As it happens, all of our video shelves are getting a little crowded, and in some of our libraries, we’re running out of new room to put extra shelving. This is particularly so at Highlands Ranch and the Philip S. Miller Library in Castle Rock: our building expansions at these locations are still a ways off. So the longer long period meant that we should be able to display a few more videos in less space.

In sum? The change made our procedures more consistent and therefore easier to remember, and gave us a little more breathing space.

Our only other issue was statistics. We track all kinds of materials uses, and it’s tidier to change loan periods at the beginning of the year.

So effective January 1, 1998, all our videos will check out for 1 week. Until then, it’s business as usual.

Our other limits on video use remain: there is no grace period for video checkouts. Overdue videos will be charged at fifty cents a day, up to $5.00. (That’s so you remember that even if they’re overdue, it’s cheaper to bring them back than to have to pay for their replacement.)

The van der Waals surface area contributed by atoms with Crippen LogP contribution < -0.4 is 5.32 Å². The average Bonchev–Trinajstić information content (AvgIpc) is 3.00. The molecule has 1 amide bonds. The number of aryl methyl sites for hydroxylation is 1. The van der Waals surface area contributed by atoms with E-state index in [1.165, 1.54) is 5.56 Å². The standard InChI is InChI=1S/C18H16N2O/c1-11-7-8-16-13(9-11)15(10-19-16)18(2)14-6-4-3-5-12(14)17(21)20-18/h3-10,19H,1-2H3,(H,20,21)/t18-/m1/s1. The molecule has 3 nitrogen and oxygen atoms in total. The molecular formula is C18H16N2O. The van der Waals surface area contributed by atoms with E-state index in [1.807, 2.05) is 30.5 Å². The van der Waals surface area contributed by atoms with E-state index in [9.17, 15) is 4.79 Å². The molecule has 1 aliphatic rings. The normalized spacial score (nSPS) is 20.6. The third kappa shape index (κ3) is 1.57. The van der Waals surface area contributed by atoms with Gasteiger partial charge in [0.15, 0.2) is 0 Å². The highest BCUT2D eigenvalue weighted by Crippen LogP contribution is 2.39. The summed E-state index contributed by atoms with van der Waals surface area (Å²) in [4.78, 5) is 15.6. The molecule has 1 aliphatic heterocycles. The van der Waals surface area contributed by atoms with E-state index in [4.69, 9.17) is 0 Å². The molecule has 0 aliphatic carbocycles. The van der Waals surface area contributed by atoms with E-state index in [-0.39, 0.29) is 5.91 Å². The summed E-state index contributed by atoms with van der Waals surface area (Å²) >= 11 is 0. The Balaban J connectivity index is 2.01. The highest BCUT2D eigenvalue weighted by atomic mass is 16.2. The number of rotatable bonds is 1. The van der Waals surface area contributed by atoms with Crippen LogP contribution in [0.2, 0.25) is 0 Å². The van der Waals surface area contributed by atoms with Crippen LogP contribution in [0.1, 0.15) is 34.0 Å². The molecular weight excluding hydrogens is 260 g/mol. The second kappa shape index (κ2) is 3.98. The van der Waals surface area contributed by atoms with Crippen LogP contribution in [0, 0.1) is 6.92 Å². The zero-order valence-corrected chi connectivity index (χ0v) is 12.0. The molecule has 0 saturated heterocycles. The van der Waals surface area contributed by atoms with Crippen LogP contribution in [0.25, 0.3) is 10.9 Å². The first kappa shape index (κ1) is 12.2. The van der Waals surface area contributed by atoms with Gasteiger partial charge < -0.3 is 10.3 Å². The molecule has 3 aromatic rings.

So there it is. Thanks to our patron for a good idea, and to our staff for giving it thoughtful consideration.

Wednesday, December 3, 1997

December 3, 1997 - Still Oakes Mill

Last week's front page headline was "Oakes Mill Library to be renamed." The first sentence of the story, written by Kathie Metcalf, declared that a new name was decided at a public input meeting on November 19.

Um, no. It wasn't. The sole purpose of the meeting was to gather public input to present to the Library Board of Trustees, in combination with other e-mail messages, phone calls and letters I've received on the topic. Only the Board of Trustees can change the name of the library, and they have not yet voted to do so. I not only made this point several times verbally at the meeting, I also wrote in big letters on a flip chart: "no decision tonight."